Have you ever felt a churning in your stomach and a tightening in your throat, the feeling that you can’t quite catch your breath? In the night, when the distractions of the day have gone, when the telephone doesn't ring, and your family lies asleep, your mind begins to wander, often taking hold of the one problem that has been plaguing you. In the stillness, where there ought to be peace, there is instead an unease, a restlessness, and sometimes, even a creeping feeling of hopelessness. Its name is anxiety, and it's cold and fearful — capable of capturing every fiber of your being.

"By day the Lord directs his love, at night his song is with me — a prayer to the God of my life” (Psalm 42:8).

Trapped in the “what ifs”?

In the summer of 2002, I found myself in such a place. My family and I were moving to a new state for the third time in eight years. There was so much to do and so much that was unpredictable. Being an organized and methodical person, and someone extremely uncomfortable with change, the move and its uncertainties plunged me into nights of worry. Our house was not selling; we had to find a new one to buy, but couldn’t without the sale of the other — and we had to do it all in a little over one month. The packing and the smaller details didn’t concern me as much as the logistics and timing.

Each day brought new problems, and as I tried to handle those, the future continued to loom. There seemed to be no easy solution. I felt totally lost.

The details of this experience are not as important as the effect they had on me. As a committed Christian, I focused on God, trying in every way possible to discern his will for our family. Knowing deep in my heart that he had a plan and that he would work in a way that was ultimately for our good, I wanted to make sure that we made no false step. But no matter how often and fervently I would pray during the course of my day, it was at night that my mind would go everywhere as I dwelled on the “what-ifs?” and the uncertainty of the days ahead.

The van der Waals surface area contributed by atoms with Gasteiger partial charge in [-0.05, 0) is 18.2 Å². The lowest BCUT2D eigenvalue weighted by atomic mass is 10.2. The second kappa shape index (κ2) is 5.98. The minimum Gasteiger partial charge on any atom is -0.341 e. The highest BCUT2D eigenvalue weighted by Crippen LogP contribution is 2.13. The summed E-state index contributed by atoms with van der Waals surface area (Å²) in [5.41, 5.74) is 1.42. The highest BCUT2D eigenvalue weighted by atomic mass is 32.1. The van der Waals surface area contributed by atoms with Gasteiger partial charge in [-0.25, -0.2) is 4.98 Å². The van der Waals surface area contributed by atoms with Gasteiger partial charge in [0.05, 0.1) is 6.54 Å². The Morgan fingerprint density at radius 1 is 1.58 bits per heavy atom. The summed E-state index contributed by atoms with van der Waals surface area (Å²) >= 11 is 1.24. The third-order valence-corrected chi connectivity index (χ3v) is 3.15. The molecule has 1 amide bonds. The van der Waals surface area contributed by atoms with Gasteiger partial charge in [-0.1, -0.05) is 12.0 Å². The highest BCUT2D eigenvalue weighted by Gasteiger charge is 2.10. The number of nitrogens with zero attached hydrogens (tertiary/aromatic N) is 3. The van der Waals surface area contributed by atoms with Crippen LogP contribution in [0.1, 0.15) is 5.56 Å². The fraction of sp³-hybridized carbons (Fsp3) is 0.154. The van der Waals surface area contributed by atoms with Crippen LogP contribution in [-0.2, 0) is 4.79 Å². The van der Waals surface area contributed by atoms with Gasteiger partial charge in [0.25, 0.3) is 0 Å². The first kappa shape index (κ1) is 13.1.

I remember being so desperate one night, that I closed my eyes and repeated, “Help me, help me” quietly as a sort of prayer. My heart pleaded with God when I could find no other words to express what I was feeling. As I cried and felt the sorrow engulf me, I began to tell God how much he meant to me and how I relied on him. Many times I repeated those words. In a rush, small pieces of Scripture verses began to come to mind, mostly from Psalms, and I repeated them over again. Slowly I felt my body relax, my stomach settle and my breathing ease. I drifted off to sleep, spent, but not despairing.

Now, as I sit in the sweet home God has provided for us, and the details and problems that so occupied my mind have been resolved, I know that God carried me through the difficulties of those earlier days. I also know why I prayed myself to sleep and found comfort each night in the dark.

Here are three ways to pray through worry.

1. Focus first on relationship

First and foremost, God desires a relationship with us. In considering the earthly relationships in my life, I recognize in them the characteristics that I value: dependability, faithfulness, love, honesty, and caring. Are these not the same traits we ascribe to God, our Father, our Abba? God loves us so much that he longs for us to draw near to him at all times. What better way to spend our nighttime hours than to fill our thoughts with him and be in quiet communion, even when no words are spoken aloud.

2. Rest in God’s authority

Second, if we truly believe that God’s hand is present in all situations and that he allows us to experience the difficult for a good purpose, then can we not believe that there is blessing in every circumstance, even when we can't see the end result? Acknowledging his wisdom, especially in the depths of despair, affirms his authority in our lives and gives us an assurance and a strength that would normally not be ours.

3. Be comforted by his presence

Finally, it is a comfort to know that we are not alone. While we may rely steadily on those we love, we know that it is God alone who will be there consistently, in the light of day or the dark of night. Scripture tells us that our Father never sleeps, and so we know that when we pray, he is there.

In these three simple, yet powerful, reasons — relationship, authority and presence — we can find relief when we pray ourselves to sleep. The problems will still be there in the morning (with new ones added), but we will wake rested, with a grateful heart, ready to walk with a God who loves us.

Photo Credit: William Sun